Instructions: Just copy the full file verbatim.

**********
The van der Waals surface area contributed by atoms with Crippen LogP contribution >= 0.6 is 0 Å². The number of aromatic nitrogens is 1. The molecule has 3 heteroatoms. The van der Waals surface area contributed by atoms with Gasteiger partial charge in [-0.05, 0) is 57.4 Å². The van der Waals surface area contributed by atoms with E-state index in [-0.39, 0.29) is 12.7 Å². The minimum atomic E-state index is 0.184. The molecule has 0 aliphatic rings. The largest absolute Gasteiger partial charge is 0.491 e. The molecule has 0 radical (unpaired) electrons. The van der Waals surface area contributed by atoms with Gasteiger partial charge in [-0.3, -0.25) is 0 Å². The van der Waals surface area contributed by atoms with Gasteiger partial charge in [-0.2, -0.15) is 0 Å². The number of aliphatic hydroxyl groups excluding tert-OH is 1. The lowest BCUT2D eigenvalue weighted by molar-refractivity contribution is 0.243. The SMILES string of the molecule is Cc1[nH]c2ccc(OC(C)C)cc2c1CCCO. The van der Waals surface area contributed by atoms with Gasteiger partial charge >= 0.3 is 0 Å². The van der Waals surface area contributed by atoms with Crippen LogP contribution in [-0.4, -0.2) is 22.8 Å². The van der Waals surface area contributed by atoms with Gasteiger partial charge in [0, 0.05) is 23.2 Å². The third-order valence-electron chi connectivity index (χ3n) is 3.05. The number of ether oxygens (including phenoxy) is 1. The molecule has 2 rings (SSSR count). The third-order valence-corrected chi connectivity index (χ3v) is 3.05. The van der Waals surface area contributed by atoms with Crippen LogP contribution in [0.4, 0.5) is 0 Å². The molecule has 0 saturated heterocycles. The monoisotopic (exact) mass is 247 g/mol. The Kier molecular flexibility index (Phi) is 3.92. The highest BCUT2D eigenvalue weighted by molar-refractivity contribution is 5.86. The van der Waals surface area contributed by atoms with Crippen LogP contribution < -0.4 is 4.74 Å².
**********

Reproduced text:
The van der Waals surface area contributed by atoms with Crippen LogP contribution >= 0.6 is 0 Å². The number of aromatic nitrogens is 1. The molecule has 3 heteroatoms. The van der Waals surface area contributed by atoms with Gasteiger partial charge in [-0.05, 0) is 57.4 Å². The van der Waals surface area contributed by atoms with E-state index in [-0.39, 0.29) is 12.7 Å². The minimum atomic E-state index is 0.184. The molecule has 0 aliphatic rings. The largest absolute Gasteiger partial charge is 0.491 e. The molecule has 0 radical (unpaired) electrons. The van der Waals surface area contributed by atoms with Gasteiger partial charge in [-0.3, -0.25) is 0 Å². The van der Waals surface area contributed by atoms with Gasteiger partial charge in [-0.2, -0.15) is 0 Å². The number of aliphatic hydroxyl groups excluding tert-OH is 1. The lowest BCUT2D eigenvalue weighted by molar-refractivity contribution is 0.243. The SMILES string of the molecule is Cc1[nH]c2ccc(OC(C)C)cc2c1CCCO. The van der Waals surface area contributed by atoms with Gasteiger partial charge >= 0.3 is 0 Å². The van der Waals surface area contributed by atoms with Crippen LogP contribution in [-0.4, -0.2) is 22.8 Å². The van der Waals surface area contributed by atoms with Gasteiger partial charge in [0, 0.05) is 23.2 Å². The third-order valence-electron chi connectivity index (χ3n) is 3.05. The number of ether oxygens (including phenoxy) is 1. The molecule has 2 rings (SSSR count). The third-order valence-corrected chi connectivity index (χ3v) is 3.05. The van der Waals surface area contributed by atoms with Crippen LogP contribution in [0.4, 0.5) is 0 Å². The molecule has 0 saturated heterocycles. The monoisotopic (exact) mass is 247 g/mol. The Kier molecular flexibility index (Phi) is 3.92. The highest BCUT2D eigenvalue weighted by molar-refractivity contribution is 5.86. The van der Waals surface area contributed by atoms with Crippen LogP contribution < -0.4 is 4.74 Å².